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1 3rd July 11:12
ironjustice
External User
 
Posts: 1
Default Life Saving Blood Thinner Warfarin (aspirin warfarin polycythemia hematocrit polycythemia vera)


It seems adding / using this popular drug .. helps.

Surprise .. surprise .. seeing that the reason FOR .. **having** to
USE the drug / blood thinners .. in the first place .. IS .. the
increased red blood cell production / erythrocytosis /
hyperviscosity .. **itself**.

Sooo .. 'they' use it .. here .. to **guarantee** the patient
doesn't .. die .. ?

Must be to make **sure** the patient is around to pay for the
operation .. ?

I wonder if they get paid if the patient .. dies .. ?

J Card Surg. 2007 Sep-Oct;22(5):420-2. Links
Anticoagulation after coronary artery surgery in patients with
polycythemia vera: report of two cases.
Oz BS, Asgun F, Akay HT, Kaya E, Kuralay E, Tatar H.
Department of Cardiovascular Surgery, Gulhane Military Medicine
School, Ankara, Turkey.

Polycythemia vera is a myeloproliferative disorder associated with the
thromboembolic events. Normalization of the hematocrit and elevated
platelet counts is obligatory to reduce the thrombotic risk of
patients with PV. The****utic strategies include phlebotomy,
myelosuppressive agents, and, more recently, interferon-alpha. In
addition, appropriate antiplatelet therapy should be administered to
prevent life-threatening complications and reducing the viscosity of
the blood. Although aspirin is widely preferred in such patients, this
monodrug therapy or combined with clopidogrel as an alternative
approach might not be enough, especially after coronary artery
surgery. Therefore, warfarin should be added to anticoagulant therapy.
This short report describes the use of warfarin, associated with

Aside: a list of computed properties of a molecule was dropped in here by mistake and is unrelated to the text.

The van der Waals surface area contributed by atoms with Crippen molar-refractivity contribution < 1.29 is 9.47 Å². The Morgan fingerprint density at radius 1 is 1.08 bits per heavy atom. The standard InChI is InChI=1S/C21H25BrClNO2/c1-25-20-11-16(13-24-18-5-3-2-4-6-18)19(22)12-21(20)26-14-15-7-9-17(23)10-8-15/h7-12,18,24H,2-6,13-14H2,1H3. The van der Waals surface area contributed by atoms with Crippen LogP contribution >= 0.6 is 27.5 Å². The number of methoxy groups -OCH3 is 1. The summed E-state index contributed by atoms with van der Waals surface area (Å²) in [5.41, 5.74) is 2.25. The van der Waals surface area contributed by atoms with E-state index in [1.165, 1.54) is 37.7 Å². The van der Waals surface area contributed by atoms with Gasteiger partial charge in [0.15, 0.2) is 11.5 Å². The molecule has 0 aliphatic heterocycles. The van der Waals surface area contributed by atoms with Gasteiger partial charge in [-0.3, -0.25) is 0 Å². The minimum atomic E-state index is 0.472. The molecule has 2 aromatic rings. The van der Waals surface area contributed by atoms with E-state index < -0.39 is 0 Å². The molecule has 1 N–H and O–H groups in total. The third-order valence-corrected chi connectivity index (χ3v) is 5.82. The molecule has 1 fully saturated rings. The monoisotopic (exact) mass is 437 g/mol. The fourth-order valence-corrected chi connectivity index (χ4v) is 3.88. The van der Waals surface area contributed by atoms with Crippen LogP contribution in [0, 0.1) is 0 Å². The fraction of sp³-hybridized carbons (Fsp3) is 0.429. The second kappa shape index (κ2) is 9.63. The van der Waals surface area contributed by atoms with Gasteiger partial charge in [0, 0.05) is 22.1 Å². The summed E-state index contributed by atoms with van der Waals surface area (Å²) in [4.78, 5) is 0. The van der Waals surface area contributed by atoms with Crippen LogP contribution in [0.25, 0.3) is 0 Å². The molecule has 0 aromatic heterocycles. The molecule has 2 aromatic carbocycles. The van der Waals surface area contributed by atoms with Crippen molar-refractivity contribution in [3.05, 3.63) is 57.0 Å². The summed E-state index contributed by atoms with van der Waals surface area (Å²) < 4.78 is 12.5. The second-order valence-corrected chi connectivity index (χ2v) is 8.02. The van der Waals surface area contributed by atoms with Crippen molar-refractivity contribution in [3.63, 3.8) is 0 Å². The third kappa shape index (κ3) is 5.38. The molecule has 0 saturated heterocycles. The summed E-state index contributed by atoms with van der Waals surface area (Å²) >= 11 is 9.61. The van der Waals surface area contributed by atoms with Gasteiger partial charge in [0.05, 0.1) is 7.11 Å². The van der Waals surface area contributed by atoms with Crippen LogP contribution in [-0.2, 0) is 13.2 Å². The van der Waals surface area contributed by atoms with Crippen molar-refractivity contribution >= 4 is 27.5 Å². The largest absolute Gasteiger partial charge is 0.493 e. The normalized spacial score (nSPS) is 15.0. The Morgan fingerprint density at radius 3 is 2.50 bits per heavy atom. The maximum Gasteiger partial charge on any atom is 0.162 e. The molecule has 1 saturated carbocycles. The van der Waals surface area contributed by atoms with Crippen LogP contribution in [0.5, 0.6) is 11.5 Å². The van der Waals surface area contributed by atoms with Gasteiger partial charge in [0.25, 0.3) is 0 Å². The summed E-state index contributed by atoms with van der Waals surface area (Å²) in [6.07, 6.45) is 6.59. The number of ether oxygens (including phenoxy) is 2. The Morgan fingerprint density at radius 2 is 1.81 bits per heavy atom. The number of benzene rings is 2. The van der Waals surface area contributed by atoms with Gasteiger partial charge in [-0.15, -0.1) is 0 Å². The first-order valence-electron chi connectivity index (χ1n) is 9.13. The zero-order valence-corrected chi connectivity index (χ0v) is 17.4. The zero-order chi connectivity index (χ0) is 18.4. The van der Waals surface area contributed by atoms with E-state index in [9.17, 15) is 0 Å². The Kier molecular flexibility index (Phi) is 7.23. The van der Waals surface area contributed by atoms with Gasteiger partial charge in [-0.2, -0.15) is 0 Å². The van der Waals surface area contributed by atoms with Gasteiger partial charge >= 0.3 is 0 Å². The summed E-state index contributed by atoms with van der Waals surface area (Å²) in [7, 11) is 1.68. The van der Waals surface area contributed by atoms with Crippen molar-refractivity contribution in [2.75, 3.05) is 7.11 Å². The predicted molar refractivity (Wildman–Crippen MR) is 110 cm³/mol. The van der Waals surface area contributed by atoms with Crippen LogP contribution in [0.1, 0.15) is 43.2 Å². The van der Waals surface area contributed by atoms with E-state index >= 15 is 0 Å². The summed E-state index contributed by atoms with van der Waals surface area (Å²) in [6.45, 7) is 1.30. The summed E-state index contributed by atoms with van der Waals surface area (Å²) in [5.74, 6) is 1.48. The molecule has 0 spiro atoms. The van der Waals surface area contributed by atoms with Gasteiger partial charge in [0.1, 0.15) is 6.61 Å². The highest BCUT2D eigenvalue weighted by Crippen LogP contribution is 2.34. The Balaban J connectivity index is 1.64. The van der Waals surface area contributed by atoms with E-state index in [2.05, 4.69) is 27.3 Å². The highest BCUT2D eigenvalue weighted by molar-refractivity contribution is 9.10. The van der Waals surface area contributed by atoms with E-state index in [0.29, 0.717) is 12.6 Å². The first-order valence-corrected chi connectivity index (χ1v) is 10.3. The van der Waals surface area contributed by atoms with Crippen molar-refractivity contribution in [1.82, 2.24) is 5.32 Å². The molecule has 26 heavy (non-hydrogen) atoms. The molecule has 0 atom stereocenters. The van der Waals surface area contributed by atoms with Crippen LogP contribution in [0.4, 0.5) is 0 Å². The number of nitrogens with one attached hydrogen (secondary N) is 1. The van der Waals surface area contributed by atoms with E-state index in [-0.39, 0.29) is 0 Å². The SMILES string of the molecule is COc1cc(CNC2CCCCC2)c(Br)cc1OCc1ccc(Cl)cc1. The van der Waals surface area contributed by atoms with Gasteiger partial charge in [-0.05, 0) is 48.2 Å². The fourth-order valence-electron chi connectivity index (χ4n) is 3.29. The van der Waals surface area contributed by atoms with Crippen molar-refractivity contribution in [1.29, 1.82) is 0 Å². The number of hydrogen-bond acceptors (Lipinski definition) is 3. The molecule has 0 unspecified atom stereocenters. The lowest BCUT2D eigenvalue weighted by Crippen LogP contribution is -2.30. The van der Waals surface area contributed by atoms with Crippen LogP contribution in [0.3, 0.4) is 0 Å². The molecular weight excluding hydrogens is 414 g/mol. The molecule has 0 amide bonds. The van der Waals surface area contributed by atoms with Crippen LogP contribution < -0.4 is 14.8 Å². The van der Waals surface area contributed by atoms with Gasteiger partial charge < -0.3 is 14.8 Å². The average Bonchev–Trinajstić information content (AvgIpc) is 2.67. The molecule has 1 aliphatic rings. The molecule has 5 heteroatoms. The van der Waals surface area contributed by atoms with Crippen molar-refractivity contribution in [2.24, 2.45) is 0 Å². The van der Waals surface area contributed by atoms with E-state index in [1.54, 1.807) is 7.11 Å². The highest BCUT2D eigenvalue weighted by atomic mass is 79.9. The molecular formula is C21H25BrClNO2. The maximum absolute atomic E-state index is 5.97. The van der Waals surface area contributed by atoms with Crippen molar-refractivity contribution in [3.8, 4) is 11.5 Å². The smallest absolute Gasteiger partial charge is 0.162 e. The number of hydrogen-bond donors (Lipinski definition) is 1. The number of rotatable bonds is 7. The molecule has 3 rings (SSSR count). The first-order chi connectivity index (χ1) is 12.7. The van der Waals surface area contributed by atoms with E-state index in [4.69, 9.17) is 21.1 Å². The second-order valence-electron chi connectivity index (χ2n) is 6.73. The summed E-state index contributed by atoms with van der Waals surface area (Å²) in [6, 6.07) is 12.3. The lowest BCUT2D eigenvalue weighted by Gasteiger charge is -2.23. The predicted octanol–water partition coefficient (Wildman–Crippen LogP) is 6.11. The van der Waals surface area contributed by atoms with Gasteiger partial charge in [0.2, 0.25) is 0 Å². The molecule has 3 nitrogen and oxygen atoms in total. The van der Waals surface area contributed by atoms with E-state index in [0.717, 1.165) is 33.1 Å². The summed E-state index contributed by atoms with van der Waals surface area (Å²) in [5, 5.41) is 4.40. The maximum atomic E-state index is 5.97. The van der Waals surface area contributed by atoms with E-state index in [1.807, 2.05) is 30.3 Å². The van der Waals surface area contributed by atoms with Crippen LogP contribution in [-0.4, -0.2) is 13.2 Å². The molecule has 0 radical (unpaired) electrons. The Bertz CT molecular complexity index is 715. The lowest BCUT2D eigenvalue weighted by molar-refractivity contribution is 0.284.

aspirin and clopidogrel as an anticoagulant regimen after coronary
artery bypass surgery in two cases with polycythemia vera. We believe
that a combination of warfarin with other oral antiplatelet agents may
be more effective in preventing the coronary artery bypass graft
thrombosis.

PMID: 17803581 [PubMed - in process]


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2 3rd July 11:12
External User
 
Posts: 1
Default Life Saving Blood Thinner Warfarin (diet)


So which is it, is thick blood or iron the cause of all disease because
people eat meat?

Jesus ate a mediterranean diet.
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3 3rd July 11:13
ironjustice
External User
 
Posts: 1
Default Life Saving Blood Thinner Warfarin


because
people eat meat? <<

Why do you want to know .. ?

You keeping .. notes .. ?

You've been told many times and you **again** ask this question ..
so .. it means you are NOT keeping .. notes ..

Sooo .. if you are not keeping notes .. and you have no ability to ..
recall .. things / stuff ..

Then why are you asking .. ?

You going to NOW .. begin .. TO .. keep notes .. ?


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Tom


Jesus Was A Vegetarian!
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4 3rd July 11:13
ironjustice
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Posts: 1
Default Life Saving Blood Thinner Warfarin (renal kidney neuropathy polycythemia hematocrit)


because
people eat meat?
<<

Prove your mettle .. earn your keep .. you tell .. US ..

I'll give you a couple of .. hints .. you seem to need all the help
you can .. get .. ?

Iron overload / hemochromatosis is CALLED erythrocytosis / one and the
same / "category of erythrocytosis".
Erythrocytosis is ALWAYS **accompanied** BY .. **hyperviscosity** /
thick blood.
Erythrocytosis / thick blood / iron overload / hemochromatosis leads
to ..

"paralysis,degenerative processes in liver and kidney,vascular